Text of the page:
Eleven chicks per hour

Wow, what a week.

Monday. After a bit of admin, I drove to Whipsnade Zoo and back to collect fifteen corncrake chicks. I purposely arrived there an hour early so that I could see a few more of the collection. I went to see the elephants and tigers.
It kept showering, and I was dressed for hot sunny weather. No waterproofs.
On my return, I popped the new chicks in to their aviaries. One seemed terrified of the nettle jungle. This minute fuzzy black dot just stood in the corner squeaking and trembling all over. I attempted to gently nudge him towards his new (overgrown) home, but he/she just ran back to the corner. I left the chick there, hoping not to find him in the same spot the following morning. He wasn’t.
I then did my rounds, replenishing food and water for all 105 chicks.

Tuesday. I had an enormous amount of preparation to do. Firstly for the 21 chicks arriving at 6.30am the next morning, and secondly for the big release due to begin at 7am the next morning also. Arranging pens, improvising to cover bare areas in the pens, scrubbing bird poo from pen tables, washing corncrake dishes, preparing food and tubs for a delivery of mealworms, data updates, paperwork, emails, and equipment prep for the release. All this along with the usual feeds.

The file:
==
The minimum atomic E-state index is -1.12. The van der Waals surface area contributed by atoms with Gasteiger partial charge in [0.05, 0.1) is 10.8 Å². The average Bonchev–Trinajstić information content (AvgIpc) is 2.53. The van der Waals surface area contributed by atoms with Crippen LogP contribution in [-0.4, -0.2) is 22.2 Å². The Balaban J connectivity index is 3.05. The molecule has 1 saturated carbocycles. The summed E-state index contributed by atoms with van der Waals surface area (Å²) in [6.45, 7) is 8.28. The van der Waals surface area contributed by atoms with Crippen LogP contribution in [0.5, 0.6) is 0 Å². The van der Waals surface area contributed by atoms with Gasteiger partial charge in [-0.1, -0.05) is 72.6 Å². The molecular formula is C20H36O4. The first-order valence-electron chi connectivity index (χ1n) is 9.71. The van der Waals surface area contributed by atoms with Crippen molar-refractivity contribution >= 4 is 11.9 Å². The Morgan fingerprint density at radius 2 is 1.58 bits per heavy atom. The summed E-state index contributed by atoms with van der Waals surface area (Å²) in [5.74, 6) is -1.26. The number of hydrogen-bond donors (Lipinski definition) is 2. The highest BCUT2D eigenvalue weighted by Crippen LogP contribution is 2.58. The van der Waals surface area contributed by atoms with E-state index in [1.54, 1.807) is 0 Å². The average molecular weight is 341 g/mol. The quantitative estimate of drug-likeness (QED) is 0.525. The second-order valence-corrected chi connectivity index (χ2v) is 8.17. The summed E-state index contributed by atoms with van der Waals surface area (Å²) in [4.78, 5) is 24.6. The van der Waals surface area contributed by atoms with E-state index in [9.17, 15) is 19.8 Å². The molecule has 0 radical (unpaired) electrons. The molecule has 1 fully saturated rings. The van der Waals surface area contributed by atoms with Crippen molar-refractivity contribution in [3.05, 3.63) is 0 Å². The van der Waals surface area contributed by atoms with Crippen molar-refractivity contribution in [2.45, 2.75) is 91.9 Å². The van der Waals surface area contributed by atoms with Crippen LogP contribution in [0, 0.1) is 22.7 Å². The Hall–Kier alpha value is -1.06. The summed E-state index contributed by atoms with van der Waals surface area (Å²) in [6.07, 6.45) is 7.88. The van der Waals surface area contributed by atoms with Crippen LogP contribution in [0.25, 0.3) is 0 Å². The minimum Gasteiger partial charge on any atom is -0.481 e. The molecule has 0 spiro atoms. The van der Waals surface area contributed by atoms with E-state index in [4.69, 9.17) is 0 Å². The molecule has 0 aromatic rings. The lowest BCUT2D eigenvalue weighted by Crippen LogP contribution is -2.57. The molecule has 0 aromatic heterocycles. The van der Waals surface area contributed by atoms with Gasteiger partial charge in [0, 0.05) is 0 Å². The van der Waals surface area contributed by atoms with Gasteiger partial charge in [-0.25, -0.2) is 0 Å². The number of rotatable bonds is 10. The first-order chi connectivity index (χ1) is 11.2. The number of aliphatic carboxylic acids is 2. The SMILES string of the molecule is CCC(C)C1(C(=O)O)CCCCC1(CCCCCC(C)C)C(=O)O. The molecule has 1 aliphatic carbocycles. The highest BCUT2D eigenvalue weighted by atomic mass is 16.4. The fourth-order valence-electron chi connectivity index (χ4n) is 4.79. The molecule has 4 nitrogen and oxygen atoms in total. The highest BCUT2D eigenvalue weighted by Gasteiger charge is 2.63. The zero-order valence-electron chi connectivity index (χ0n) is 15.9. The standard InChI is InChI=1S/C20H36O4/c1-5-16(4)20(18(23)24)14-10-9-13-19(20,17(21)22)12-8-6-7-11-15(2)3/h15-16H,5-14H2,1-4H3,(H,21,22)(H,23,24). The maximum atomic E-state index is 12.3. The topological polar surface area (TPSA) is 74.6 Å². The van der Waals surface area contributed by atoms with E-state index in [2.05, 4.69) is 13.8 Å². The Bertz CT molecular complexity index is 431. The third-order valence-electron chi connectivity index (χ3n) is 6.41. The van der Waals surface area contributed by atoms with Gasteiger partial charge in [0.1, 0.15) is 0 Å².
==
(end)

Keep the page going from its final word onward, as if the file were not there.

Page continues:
Wednesday. Up at 5am. I visit each aviary that houses todays chick releases, removing all tables and dishes, anything that would impede our catching of the crakes.
I then prepare food dishes for the five pens where the new arrivals will go..
At 6.30am, the chicks arrive and we pop them in their aviaries.
7am, and the release team arrive. Two vets from Whipsnade and one vet student, Rhys, Hannah, Charlie and myself make the RSPB team, and Kat from Pensthorpe Conservation Trust.